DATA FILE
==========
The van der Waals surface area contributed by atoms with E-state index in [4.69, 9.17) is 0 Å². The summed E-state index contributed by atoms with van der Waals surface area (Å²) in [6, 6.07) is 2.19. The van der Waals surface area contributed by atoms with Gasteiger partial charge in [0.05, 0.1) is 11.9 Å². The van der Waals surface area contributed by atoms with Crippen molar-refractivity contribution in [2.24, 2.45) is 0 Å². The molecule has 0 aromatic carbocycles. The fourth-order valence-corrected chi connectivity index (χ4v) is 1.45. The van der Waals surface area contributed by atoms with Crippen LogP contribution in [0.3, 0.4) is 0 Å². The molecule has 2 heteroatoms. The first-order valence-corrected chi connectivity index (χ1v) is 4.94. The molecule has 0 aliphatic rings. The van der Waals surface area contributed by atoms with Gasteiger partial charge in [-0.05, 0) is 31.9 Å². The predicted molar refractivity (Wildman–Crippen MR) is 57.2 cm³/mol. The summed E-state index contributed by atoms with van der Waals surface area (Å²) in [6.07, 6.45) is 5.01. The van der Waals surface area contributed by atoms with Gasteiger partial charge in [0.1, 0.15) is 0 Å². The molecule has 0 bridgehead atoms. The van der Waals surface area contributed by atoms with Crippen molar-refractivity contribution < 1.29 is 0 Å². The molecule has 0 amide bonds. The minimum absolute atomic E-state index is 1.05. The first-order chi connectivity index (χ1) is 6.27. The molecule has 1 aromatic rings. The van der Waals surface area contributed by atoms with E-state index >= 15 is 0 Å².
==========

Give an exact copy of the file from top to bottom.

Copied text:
The van der Waals surface area contributed by atoms with E-state index in [4.69, 9.17) is 0 Å². The summed E-state index contributed by atoms with van der Waals surface area (Å²) in [6, 6.07) is 2.19. The van der Waals surface area contributed by atoms with Gasteiger partial charge in [0.05, 0.1) is 11.9 Å². The van der Waals surface area contributed by atoms with Crippen molar-refractivity contribution in [2.24, 2.45) is 0 Å². The molecule has 0 aromatic carbocycles. The fourth-order valence-corrected chi connectivity index (χ4v) is 1.45. The van der Waals surface area contributed by atoms with Crippen LogP contribution in [0.3, 0.4) is 0 Å². The molecule has 2 heteroatoms. The first-order valence-corrected chi connectivity index (χ1v) is 4.94. The molecule has 0 aliphatic rings. The van der Waals surface area contributed by atoms with Gasteiger partial charge in [-0.05, 0) is 31.9 Å². The predicted molar refractivity (Wildman–Crippen MR) is 57.2 cm³/mol. The summed E-state index contributed by atoms with van der Waals surface area (Å²) in [6.07, 6.45) is 5.01. The van der Waals surface area contributed by atoms with Gasteiger partial charge in [0.1, 0.15) is 0 Å². The molecule has 0 bridgehead atoms. The van der Waals surface area contributed by atoms with Crippen molar-refractivity contribution < 1.29 is 0 Å². The molecule has 0 amide bonds. The minimum absolute atomic E-state index is 1.05. The first-order chi connectivity index (χ1) is 6.27. The molecule has 1 aromatic rings. The van der Waals surface area contributed by atoms with E-state index >= 15 is 0 Å².